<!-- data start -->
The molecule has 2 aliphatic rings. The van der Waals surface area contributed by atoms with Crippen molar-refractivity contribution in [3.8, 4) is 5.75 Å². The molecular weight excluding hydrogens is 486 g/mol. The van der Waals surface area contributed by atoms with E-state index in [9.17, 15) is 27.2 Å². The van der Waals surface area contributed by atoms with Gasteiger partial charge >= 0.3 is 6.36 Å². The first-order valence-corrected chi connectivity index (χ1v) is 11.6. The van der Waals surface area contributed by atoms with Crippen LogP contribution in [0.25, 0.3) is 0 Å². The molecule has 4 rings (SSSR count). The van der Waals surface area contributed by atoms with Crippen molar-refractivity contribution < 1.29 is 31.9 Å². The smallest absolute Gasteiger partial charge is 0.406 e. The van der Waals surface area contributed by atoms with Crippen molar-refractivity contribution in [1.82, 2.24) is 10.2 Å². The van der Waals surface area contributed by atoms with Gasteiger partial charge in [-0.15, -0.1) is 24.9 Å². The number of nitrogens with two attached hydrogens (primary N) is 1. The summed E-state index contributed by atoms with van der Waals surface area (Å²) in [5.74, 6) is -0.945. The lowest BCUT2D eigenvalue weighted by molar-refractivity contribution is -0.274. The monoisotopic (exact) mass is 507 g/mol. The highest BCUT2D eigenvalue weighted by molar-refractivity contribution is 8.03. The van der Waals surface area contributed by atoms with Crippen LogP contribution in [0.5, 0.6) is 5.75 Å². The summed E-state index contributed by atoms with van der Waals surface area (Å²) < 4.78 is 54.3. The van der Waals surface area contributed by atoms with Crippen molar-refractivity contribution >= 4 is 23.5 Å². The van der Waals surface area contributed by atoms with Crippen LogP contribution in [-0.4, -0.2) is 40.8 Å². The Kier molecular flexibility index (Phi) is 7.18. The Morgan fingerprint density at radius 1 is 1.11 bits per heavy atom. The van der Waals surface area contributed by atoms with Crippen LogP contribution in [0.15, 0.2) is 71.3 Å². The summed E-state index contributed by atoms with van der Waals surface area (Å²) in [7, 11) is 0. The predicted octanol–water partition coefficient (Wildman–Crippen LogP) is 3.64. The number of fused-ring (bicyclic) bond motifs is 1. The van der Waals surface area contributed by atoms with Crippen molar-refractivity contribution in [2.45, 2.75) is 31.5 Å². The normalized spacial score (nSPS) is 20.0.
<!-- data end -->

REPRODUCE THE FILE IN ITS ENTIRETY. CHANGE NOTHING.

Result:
The molecule has 2 aliphatic rings. The van der Waals surface area contributed by atoms with Crippen molar-refractivity contribution in [3.8, 4) is 5.75 Å². The molecular weight excluding hydrogens is 486 g/mol. The van der Waals surface area contributed by atoms with E-state index in [9.17, 15) is 27.2 Å². The van der Waals surface area contributed by atoms with Gasteiger partial charge >= 0.3 is 6.36 Å². The first-order valence-corrected chi connectivity index (χ1v) is 11.6. The van der Waals surface area contributed by atoms with Crippen LogP contribution in [0.25, 0.3) is 0 Å². The molecule has 4 rings (SSSR count). The van der Waals surface area contributed by atoms with Crippen molar-refractivity contribution < 1.29 is 31.9 Å². The smallest absolute Gasteiger partial charge is 0.406 e. The van der Waals surface area contributed by atoms with Crippen molar-refractivity contribution in [1.82, 2.24) is 10.2 Å². The van der Waals surface area contributed by atoms with Gasteiger partial charge in [-0.15, -0.1) is 24.9 Å². The number of nitrogens with two attached hydrogens (primary N) is 1. The summed E-state index contributed by atoms with van der Waals surface area (Å²) in [5.74, 6) is -0.945. The lowest BCUT2D eigenvalue weighted by molar-refractivity contribution is -0.274. The monoisotopic (exact) mass is 507 g/mol. The highest BCUT2D eigenvalue weighted by molar-refractivity contribution is 8.03. The van der Waals surface area contributed by atoms with Crippen LogP contribution in [0.5, 0.6) is 5.75 Å². The summed E-state index contributed by atoms with van der Waals surface area (Å²) < 4.78 is 54.3. The van der Waals surface area contributed by atoms with Crippen molar-refractivity contribution >= 4 is 23.5 Å². The van der Waals surface area contributed by atoms with Crippen LogP contribution in [-0.4, -0.2) is 40.8 Å². The Kier molecular flexibility index (Phi) is 7.18. The Morgan fingerprint density at radius 1 is 1.11 bits per heavy atom. The van der Waals surface area contributed by atoms with Crippen LogP contribution in [0.15, 0.2) is 71.3 Å². The summed E-state index contributed by atoms with van der Waals surface area (Å²) in [7, 11) is 0. The predicted octanol–water partition coefficient (Wildman–Crippen LogP) is 3.64. The number of fused-ring (bicyclic) bond motifs is 1. The van der Waals surface area contributed by atoms with Crippen molar-refractivity contribution in [2.45, 2.75) is 31.5 Å². The normalized spacial score (nSPS) is 20.0.